How did you find the self-publishing process?

As a first timer, I found it frustrating – largely due to my inexperience and poor computer skills. I made a lot of errors which cost me extra money to change. It would be much easier the second time, as I would know and understand the process. Now, I hear that Createspace is no longer providing the service I purchased and that is disappointing. Also, they don’t pay foreign royalties unless they amount to over $100.00 – with no alternative (last time I asked) to get that money back. Personally, I would probably investigate a local publisher or certainly a Canadian self-publishing organization for my next book. The good part is, is that I have a book on my shelf and that alone, is a great reward – well worth the money and effort spent.

How did it feel to be the only self-published book Long-Listed for the Stephen Leacock Medal for Humour Award?

When I researched the 70 authors on the Stephen Leacock submission list, I felt like a fraud amongst so many impressive, award-winning authors, “a shabby curate who has strayed by mistake, into a drawing room full of dukes,” as W. H. Auden put it. I shook my head and contented myself with seeing my little effort listed beside their names. At least I had finally full-filled two of the three New Year’s Resolutions I had made for the last 20 years which were:
1. to write a book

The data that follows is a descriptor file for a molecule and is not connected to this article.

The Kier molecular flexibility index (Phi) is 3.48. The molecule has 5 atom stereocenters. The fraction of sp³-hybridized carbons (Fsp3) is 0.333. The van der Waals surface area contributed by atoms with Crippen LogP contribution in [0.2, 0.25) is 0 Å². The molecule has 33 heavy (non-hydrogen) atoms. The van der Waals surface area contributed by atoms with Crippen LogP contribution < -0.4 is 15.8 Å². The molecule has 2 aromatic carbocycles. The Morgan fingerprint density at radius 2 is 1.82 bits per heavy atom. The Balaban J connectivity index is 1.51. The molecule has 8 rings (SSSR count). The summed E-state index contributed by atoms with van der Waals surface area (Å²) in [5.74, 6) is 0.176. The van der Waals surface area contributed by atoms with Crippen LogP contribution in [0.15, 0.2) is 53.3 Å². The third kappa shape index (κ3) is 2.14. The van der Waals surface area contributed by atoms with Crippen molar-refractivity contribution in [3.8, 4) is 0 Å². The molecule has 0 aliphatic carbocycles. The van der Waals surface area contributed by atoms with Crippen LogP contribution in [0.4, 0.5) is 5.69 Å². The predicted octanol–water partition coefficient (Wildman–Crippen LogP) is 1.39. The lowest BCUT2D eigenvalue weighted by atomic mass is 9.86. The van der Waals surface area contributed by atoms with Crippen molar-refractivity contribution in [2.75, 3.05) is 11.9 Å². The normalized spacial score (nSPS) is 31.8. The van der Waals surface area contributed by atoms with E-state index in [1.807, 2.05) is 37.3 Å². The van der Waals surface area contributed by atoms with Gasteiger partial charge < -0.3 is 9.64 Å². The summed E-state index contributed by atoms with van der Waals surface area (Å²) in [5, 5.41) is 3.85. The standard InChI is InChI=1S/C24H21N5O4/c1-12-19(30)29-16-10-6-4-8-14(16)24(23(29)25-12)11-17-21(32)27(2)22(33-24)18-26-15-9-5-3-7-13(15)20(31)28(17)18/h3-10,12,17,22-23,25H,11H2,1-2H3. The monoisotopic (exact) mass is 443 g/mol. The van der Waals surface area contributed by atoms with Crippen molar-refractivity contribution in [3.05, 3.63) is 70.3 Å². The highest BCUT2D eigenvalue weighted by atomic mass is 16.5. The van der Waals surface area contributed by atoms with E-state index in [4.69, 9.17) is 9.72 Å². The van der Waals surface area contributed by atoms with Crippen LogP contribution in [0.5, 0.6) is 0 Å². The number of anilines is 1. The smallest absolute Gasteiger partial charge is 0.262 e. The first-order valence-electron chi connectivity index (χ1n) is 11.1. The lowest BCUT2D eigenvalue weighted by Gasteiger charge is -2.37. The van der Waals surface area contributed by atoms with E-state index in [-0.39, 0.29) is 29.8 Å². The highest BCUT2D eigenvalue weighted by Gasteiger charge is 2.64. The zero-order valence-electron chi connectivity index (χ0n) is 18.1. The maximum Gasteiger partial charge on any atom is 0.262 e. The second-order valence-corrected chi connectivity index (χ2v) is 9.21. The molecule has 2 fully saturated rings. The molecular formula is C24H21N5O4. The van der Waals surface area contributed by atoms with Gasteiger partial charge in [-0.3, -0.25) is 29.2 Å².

2. to submit it to the Leacock Medal for Humour Competition
3. to lose weight.
Apparently the first two of these are easier to accomplish than the third. Upon hearing that I had made the Long List – Top Ten in that august list of writers, I literally ran around the house howling like a mad woman. It was a heady moment, and still is.

Any advice for aspiring authors out there?
I am 64 years old. The woman who won the Leacock Award, Jennifer Craig for GONE TO POT, is 84. . . keep writing.

Where can people purchase your book?
THE GYNESAURS is sold on all Amazon and Indigo sites.

Thanks P.H. and good luck with THE GYNESAURS!

*PS. If you’re looking for a freelance editor for your next project please don’t hesitate to reach out! Here’s what P.H had to say about working with Wildflower Literary!

“Alisha combed through my 140,000 word manuscript offering many different strategies that I could employ to bring it down to  the recommended maximum word count  (under 100,000) for the genre in which it would be classified.  Readers have since told me that they were most impressed with the tightness and pace of the book, feeling that every line was worth reading.  There is no doubt in my mind that this high praise was due to Alisha’s keen instinct for what a reader wants and needs in order to keep turning the page.  Indeed, this, I would say, is the hallmark of Alisha’s own writing. She pointed out plot and character inconsistencies that I had missed, even after much scrutiny and gently curtailed my penchant for overly verbose descriptions.
She provides a thorough and discerning voice that will allow you to reconsider and/or validate your work from a fresh and knowledgeable perspective, always keeping the writer’s delicate ego in mind.  A pleasure to work with from beginning to end.”